Pure Data Machine (PDM)
Description / Goal
We (Bryan Oczkowski and Bobby Bray) plan to assemble 2 computers as 2 stand alone audio processing units. They will be running Pure Data (PD) on the Linux operating system. Sound cards and breakout boxes with 1/4” mono input and output jacks will be used. Knobs, switches, buttons, and joysticks movements will control PD parameters. Two models will be made: a floor unit designed to fit into a pedal board arrangement, and a unit focused on hand controls.
An important aspect of these units is that the user will be able to upload different PD patches and presets. The user can define which parameter each knob or switch controls, completely alter the patches, as well as change the routing of the different patches by uploading different presets. The open source aspect of the software, as well as the ability to change or write new effects, will free the user from the limitations of on-the-self effects units sold on the market today.
Detailed Working Plans
We plan to use 2 Arduino Mega each (16 analog ports per Mega) to convert the physical movement of knobs, buttons, switches, and joysticks into usable digital information. All of these parameter controlling elements will control whatever the patch assigns them to control. A PD patch and associated firmware collectively known as Pduino will be uploaded to the Arduino Mega to convert the analog input coming from the knobs and switches to the Arduino Mega. An LCD Arduino Shield will be used to display knob/switch assignment and the current preset's name. Our Pure Data Machines will use the Linux operating system, running PD exclusively.
The hard drives will be thumb drives, and can be removed at anytime to update presets and patches. The PD effects that will be used include a ring modulator sequencer, samplers, and pd versions of Soundhack plugins (such as Decimate and the Bubbler, which is a delay granular synthesis effect).
Time line and bench marks for Spring 2010
- Week 1. Finish all research regarding components needed for purchase, and design final layout with a schematic and flowchart.
- Week 2. Purchase (order) motherboard, LCD or touchscreen, Arduinos, and all related parts (knobs, switches, etc.).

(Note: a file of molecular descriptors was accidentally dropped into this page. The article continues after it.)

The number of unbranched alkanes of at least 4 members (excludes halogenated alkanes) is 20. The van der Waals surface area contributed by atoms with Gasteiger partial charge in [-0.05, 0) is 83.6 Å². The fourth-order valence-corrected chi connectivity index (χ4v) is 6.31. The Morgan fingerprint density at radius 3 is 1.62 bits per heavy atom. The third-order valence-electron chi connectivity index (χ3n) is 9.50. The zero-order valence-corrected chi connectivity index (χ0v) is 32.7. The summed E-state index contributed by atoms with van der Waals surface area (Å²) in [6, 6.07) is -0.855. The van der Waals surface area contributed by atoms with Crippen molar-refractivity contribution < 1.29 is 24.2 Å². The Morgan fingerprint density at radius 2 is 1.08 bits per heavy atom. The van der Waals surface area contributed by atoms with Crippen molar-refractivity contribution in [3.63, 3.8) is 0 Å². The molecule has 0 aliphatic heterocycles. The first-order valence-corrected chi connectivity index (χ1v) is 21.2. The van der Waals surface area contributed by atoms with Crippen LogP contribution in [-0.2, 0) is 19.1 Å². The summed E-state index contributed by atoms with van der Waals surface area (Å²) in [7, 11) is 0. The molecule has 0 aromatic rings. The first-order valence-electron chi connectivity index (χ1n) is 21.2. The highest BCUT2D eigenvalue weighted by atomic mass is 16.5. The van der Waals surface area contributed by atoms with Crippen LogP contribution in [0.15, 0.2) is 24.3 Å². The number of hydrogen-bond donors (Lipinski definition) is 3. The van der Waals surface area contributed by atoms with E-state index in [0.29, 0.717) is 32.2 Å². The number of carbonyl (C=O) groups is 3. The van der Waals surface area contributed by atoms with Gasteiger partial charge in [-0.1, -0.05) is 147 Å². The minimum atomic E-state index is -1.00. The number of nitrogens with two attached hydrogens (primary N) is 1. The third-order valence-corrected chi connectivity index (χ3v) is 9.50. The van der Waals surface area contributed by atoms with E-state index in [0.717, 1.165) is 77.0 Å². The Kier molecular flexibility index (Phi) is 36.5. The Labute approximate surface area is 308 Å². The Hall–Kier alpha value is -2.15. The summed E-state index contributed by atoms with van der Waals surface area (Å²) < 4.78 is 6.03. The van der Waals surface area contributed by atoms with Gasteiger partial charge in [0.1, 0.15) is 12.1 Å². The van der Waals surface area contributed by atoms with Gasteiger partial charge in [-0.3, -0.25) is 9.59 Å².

- Week 3. Finish PD layout / inner workings for initial running patch, with at least one preset ready.
- Week 4. Have case / shell cut, drilled and ready.
- Week 5. Assemble computer components and attach all knobs, switches, buttons, and joy stick to case. Do all soldering necessary.
- Week 6. Get computer running with Arduino + LCD
- Week 7. Finish all assemblage including PD patches
- Week 8. Continue to finish all assemblage and PD patches
- Week 9. Final touch ups to PD patches, or any other adjustments
- Week 10. Compose piece for performance
- Intel Atom Processors / motherboards D510M0 - purchased
- 4GB memory 800MHz (two sets) - purchased
- We plan to use thumb drives as the hard drives
- Brief talk with Miller Puckette solidified general plans and some part choices
- perhaps use 2 Arduino Megas each = 32 analog input ports; possibly a separate attachment consisting of several expression pedals or joysticks. Or SoftStep as attachment.
- S/PDIF output will allow a 5.1 real time mix output to device with an S/PDIF input
- for the output: a passive DI box will be used in reverse (through transformer) to get back to guitar level/impedance, or just a volume boost circuit.
Issues That Need To Be Resolved
- financial aspect of all of the elements necessary
- logistics of making the case - on line companies
Detailed Description Of The Deliverable Results